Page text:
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New Stadium Races Toward Super Bowl 50

SANTA CLARA (CA)/USA, May 12, 2014 - The race is on at the new Levi’s Stadium under construction in Santa Clara, California. After breaking ground in April 2012, the new home of the San Francisco 49ers was awarded the Super Bowl for 2016 – the 50th anniversary of the NFL’s biggest game. While over four years may seem like sufficient time to build the $1.2 billion structure, the NFL mandates any stadium awarded a Super Bowl must have two years in operation before they host the biggest game in football. The Design/Build team of Turner Construction and Devcon Construction (Turner/Devcon, A Joint Venture), Santa Clara, chose ACPA member CONCO of Concord, California to help meet the ambitious schedule with their fleet of concrete pumps.

Four cranes work simultaneously to build Levi´s stadium at a record pace

Four cranes work simultaneously to build Levi’s® Stadium at a record pace. | photo: Schwing Stetter

Because of the aggressive pace required to open in August 2014, the construction was divided into four separate projects – the two midfield sections and the two end zone sections – as opposed to the traditional method of building stadiums in a “wedding cake”, circling the stadium one section at a time. The four projects are being built simultaneously. But before the stadium could get off the ground, the foundation for all four segments had to be built. “We had to excavate 60,000 yards of dirt, reinforce and pump 18,000 cubic yards of concrete, backfill and build a half-mile of perimeter wall,” according to Dan Fink, CONCO project manager, “in 40 calendar days.”

“We basically worked day and night,” explained Vince Montelongo, CONCO’s project superintendent. “The crews would start at 5:00 a.m. and finish cleaning up at 1:00 a.m.” The project specifications made the level of difficulty extremely high for what is the largest structural steel building under construction in the United States. “Twenty-three semi truckloads of anchor bolts were needed for the foundation,” according to Fink, “and the tolerance was one-eighth of an inch.” Five survey crews were working at one time to assure correct placement of the bolts.

Concrete pumping was steady throughout the foundation’s construction. “The majority of the pumping was accomplished by our Schwing S 58 SX,” according to Gary Brandt, CONCO pump superintendent VP of marketing for the Bay Area. “We also used our Schwing KVM 52 and S 47 SX throughout the project.” The S 58 SX’s Overhead Roll and Fold boom with188-feet of reach provided the most coverage from a single set-up, but it was the ability to move to other locations quickly that was the most valuable. “There were no large slab pours for the foundation portion, just a lot of smaller pours. We typically pumped about 500 yards per day,” Fink noted, “Most of the concrete was a standard 4,000 psi mix, with 8,000 psi at shear lugs."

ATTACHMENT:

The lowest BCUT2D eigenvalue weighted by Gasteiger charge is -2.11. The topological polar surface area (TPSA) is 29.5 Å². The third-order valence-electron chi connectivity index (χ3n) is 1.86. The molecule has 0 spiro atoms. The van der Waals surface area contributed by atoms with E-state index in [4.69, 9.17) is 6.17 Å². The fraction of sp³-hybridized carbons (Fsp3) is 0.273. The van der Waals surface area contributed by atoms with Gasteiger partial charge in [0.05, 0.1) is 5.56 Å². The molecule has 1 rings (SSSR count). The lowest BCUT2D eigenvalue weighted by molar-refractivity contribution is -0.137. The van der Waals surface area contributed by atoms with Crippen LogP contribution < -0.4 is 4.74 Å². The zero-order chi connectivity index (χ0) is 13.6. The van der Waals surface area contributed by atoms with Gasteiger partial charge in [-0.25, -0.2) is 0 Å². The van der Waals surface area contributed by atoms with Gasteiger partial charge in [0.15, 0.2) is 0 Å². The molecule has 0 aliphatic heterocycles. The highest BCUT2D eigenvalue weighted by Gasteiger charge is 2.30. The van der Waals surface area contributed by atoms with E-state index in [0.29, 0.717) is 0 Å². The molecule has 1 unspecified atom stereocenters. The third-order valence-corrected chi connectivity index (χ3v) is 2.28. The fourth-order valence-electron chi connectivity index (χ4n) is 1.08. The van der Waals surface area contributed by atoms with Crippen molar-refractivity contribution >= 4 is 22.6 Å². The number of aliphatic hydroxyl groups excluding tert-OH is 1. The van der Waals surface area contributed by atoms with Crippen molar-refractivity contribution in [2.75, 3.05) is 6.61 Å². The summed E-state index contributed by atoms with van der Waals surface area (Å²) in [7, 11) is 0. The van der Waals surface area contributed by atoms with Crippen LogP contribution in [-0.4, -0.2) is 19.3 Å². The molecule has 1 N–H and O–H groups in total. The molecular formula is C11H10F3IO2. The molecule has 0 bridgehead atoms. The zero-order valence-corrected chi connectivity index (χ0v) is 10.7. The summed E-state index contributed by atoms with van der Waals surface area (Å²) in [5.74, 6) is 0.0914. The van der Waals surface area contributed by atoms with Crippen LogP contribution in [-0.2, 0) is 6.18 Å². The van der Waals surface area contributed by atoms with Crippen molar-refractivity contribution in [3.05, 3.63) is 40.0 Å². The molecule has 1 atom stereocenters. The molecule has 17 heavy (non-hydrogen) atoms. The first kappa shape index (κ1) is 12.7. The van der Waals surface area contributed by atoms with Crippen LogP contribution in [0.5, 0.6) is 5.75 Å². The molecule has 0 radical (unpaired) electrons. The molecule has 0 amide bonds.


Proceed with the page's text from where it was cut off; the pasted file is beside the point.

two CONCO pumps at the construction site of the Levi´s Stadium in Santa Clara, California

Two CONCO pumps are always located at the stadium site to place the 60,000 cubic yards required for the completion of the stadium. | photo: Schwing Stetter

The S 58 SX utilizes Super X outriggers, which were particularly valuable on the crowded site. “With four projects going on at once, the site is a busy place,” said Brandt, “Pumping set-ups are both inside and outside the structure, so the narrow 29’ 2” front outrigger spread, and the ability to shoot the curved outriggers out and around other equipment and obstacles, are a big help.” The ability to provide smooth concrete output for the precision pours was aided by the Schwing 2525H-6 twin cylinder, all-hydraulic concrete pump with variable output to 213 cubic yards per hour at just 22 strokes per minute. “We also appreciate the fuel efficiency of the Schwing pumps,” Brandt noted.

After crews finished the topping out of the structural steel of the structure in December 2012, it will take 18 months to add the electrical, mechanical and plumbing systems and pass inspections. Within the schedule to complete is the required two months needed to grow the natural grass playing field. Then there’s the “super flush.” Youth Groups, volunteers and workers will alternate flushing every toilet and urinal, and turning on every sink in the stadium for about a half-hour – meant to mimic halftime conditions – to see if the plumbing can handle it. “We’re working every inch, every day,” says Masel, who was in a similar role on the stadiums for the Kansas City Chiefs, Denver Broncos, and Philadelphia Eagles. “This is one of the fastest I have ever built, and I understand it is the 6th fastest ever.”

Dan Fink summed it up best, “It’s amazing what you can accomplish when no one cares who gets the credit.”
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